When building and maintaining websites, we always have to take into consideration the security of the sites under our care. Blogs especially need an extra level of care considering the number of outlinks they usually have. Taking care of outlinks involves different tasks in order to always make sure they are optimized. One of the tools that help oversee the security of your outlinks is the HTML rel=”noopener” attribute. It’s a simple thing but can do wonders for a site’s security.
In this post, we’ll take a look at what exactly a noopener link is and how to use the rel=”noopener” attribute with WordPress.
- 1 What Is The Rel=”Noopener” Attribute?
- 2 Last Thoughts on The Rel=”Noopener” Attribute
What Is The Rel=”Noopener” Attribute?
Simply put, the rel=”noopener” attribute is added to a link that opens in a new tab/window. When you add a link in WordPress you have the choice to select if the link will open in the same window or in a different one. When you select to open on another window, WordPress automatically adds the rel=”noopener” attribute to your HTML along with the usual, target=”_blank” attribute.
But the main reason this attribute exists is for security.
The rel=”noopener” attribute protects sites from malicious intentions, specifically, the phishing attack called reverse tabnabbing.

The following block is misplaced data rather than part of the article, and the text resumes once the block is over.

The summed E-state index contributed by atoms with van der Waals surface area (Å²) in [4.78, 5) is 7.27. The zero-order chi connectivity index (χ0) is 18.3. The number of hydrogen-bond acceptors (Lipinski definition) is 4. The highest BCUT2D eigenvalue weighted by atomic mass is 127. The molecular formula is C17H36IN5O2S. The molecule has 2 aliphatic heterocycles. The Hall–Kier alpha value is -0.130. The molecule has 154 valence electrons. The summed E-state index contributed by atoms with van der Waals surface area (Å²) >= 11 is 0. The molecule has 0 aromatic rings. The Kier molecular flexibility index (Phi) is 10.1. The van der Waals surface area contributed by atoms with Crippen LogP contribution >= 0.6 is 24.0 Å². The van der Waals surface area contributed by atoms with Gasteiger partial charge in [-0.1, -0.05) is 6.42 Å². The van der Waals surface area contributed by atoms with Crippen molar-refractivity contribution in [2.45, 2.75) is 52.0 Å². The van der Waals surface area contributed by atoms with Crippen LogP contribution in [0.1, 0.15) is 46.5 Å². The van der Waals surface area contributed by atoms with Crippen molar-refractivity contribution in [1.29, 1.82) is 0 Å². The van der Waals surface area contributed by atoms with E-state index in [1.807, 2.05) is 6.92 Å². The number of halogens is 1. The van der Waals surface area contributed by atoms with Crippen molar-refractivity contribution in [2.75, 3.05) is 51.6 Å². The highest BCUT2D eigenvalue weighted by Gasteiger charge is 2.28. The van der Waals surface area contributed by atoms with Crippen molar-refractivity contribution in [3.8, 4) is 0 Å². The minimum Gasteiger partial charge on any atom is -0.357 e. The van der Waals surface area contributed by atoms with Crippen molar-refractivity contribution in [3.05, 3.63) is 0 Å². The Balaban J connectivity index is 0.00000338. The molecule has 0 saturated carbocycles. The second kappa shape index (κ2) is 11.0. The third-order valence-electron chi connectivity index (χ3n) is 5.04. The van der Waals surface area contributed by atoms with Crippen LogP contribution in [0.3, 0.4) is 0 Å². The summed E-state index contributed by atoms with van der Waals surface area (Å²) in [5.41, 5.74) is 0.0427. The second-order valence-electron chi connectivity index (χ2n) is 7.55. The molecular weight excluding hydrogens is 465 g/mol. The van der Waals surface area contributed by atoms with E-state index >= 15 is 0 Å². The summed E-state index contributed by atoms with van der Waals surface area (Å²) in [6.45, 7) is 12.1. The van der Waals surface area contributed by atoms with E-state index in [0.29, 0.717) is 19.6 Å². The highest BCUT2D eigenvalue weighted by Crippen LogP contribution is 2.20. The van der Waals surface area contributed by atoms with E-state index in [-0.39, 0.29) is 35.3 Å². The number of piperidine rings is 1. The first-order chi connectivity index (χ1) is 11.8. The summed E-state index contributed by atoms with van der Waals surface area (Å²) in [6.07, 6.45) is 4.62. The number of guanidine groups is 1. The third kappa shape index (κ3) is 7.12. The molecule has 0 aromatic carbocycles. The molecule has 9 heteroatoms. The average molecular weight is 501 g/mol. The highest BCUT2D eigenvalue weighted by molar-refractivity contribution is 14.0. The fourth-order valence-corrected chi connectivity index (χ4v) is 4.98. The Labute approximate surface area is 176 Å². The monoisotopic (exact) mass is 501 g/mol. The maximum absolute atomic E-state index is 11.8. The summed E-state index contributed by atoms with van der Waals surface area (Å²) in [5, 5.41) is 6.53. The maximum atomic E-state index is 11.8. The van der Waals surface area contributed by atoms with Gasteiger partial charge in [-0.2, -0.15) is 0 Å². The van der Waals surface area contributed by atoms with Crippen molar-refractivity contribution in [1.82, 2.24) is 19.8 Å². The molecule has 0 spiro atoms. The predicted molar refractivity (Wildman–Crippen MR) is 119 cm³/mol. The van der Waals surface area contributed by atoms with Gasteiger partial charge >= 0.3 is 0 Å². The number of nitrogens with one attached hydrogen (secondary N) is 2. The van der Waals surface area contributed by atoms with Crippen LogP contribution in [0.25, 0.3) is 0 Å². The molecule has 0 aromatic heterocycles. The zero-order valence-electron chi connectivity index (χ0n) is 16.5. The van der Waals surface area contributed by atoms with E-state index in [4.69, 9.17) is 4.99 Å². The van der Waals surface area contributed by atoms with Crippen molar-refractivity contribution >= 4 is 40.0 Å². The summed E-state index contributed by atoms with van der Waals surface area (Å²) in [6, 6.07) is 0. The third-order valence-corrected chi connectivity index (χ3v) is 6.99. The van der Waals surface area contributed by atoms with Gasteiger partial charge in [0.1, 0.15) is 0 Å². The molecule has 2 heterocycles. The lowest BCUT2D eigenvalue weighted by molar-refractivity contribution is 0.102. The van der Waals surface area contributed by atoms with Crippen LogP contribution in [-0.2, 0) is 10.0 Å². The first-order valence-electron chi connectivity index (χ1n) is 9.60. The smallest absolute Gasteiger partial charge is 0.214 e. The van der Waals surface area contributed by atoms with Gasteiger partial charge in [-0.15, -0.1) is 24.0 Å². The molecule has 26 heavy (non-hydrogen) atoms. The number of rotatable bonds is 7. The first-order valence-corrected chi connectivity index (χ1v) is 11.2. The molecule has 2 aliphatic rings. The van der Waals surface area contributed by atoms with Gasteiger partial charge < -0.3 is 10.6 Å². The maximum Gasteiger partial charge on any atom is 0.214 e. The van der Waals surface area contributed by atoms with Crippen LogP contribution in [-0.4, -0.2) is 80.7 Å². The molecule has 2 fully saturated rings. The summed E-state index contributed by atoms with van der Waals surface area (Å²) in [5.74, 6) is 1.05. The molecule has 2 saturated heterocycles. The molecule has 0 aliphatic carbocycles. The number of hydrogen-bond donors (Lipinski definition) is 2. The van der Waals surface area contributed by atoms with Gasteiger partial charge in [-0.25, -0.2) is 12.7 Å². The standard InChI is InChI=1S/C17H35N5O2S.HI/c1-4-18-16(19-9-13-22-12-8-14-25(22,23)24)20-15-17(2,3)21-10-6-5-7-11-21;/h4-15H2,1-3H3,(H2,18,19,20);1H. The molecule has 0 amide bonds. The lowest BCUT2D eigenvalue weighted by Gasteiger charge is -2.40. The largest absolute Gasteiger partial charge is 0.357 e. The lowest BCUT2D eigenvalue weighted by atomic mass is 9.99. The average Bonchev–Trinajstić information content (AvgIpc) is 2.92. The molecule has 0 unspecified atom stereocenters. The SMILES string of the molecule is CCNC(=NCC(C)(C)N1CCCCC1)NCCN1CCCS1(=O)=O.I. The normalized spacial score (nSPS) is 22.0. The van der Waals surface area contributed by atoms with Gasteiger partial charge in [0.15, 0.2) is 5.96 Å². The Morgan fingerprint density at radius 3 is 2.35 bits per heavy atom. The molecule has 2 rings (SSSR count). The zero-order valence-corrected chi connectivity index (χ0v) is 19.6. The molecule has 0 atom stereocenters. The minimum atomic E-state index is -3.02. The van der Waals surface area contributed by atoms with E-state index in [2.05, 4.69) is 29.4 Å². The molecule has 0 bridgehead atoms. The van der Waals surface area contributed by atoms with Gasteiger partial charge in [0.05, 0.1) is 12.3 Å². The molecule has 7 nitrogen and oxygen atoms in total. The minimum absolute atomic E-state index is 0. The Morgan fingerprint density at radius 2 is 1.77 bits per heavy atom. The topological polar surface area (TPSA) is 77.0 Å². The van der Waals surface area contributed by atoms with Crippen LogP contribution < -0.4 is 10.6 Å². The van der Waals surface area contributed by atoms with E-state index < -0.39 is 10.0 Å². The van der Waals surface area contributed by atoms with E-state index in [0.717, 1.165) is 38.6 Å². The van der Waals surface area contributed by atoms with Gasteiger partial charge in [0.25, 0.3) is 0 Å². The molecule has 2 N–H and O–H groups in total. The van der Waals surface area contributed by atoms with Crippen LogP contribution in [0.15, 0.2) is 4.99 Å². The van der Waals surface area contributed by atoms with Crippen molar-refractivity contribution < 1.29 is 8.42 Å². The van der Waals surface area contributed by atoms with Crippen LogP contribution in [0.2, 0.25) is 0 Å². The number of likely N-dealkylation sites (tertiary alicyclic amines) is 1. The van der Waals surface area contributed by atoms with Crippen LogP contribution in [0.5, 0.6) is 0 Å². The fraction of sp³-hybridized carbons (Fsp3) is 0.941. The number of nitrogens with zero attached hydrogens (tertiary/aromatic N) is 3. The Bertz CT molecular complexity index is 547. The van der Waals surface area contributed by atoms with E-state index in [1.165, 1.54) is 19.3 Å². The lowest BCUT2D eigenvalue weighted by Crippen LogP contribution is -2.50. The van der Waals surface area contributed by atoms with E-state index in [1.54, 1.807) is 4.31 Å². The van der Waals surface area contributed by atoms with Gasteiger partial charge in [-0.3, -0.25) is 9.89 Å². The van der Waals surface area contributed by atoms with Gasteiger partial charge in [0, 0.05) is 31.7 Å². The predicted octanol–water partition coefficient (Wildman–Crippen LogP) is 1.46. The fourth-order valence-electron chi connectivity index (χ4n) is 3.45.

Reverse tabnabbing is when a malicious site uses window.opener.location.assign() to replace a real page with a fake one. It works like this: the page where the links are added, called the parent page, leads to the child pages through said links. The malicious child page then attaches itself to the parent page with window.opener.location.assign() and mimicks the original site with a fake one.
If the mimicked site has a login widget and the user inputs their information, all that info is stolen by the malicious child page. What the rel=”noopener” attribute does is protect the parent page from being attacked with malicious intent via reverse tabnabbing through child pages.
What About Noreferrer?
The rel=”noopener” attribute works on most browsers except Firefox and other older browsers. When WordPress adds the rel=”noopener” attribute to your links as a default, you should then add the rel=”noreferrer” attribute alongside it. If you have updated to the latest WordPress, then both attributes are being added to your links automatically.
The rel=”noreferrer” attribute will tell the browser to not collect referrer information from the main page sending the links.
This is what your links should look like:
<a href="https://www.example.com" rel="noopener noreferrer" target="_blank">example anchor text</a>
It’s a common misconception that links with the rel=”noopener” attribute are related to dofollow and nofollow links, when in fact they aren’t. The difference is that noopener and noreferrer links are meant for security purposes while dofollow and nofollow links are more about page rank and SEO.
For example, a link with a rel=noopener attribute can be either dofollow or nofollow. That choice is up to you. In fact, we published an in-depth article about it a while back that you should definitely check out.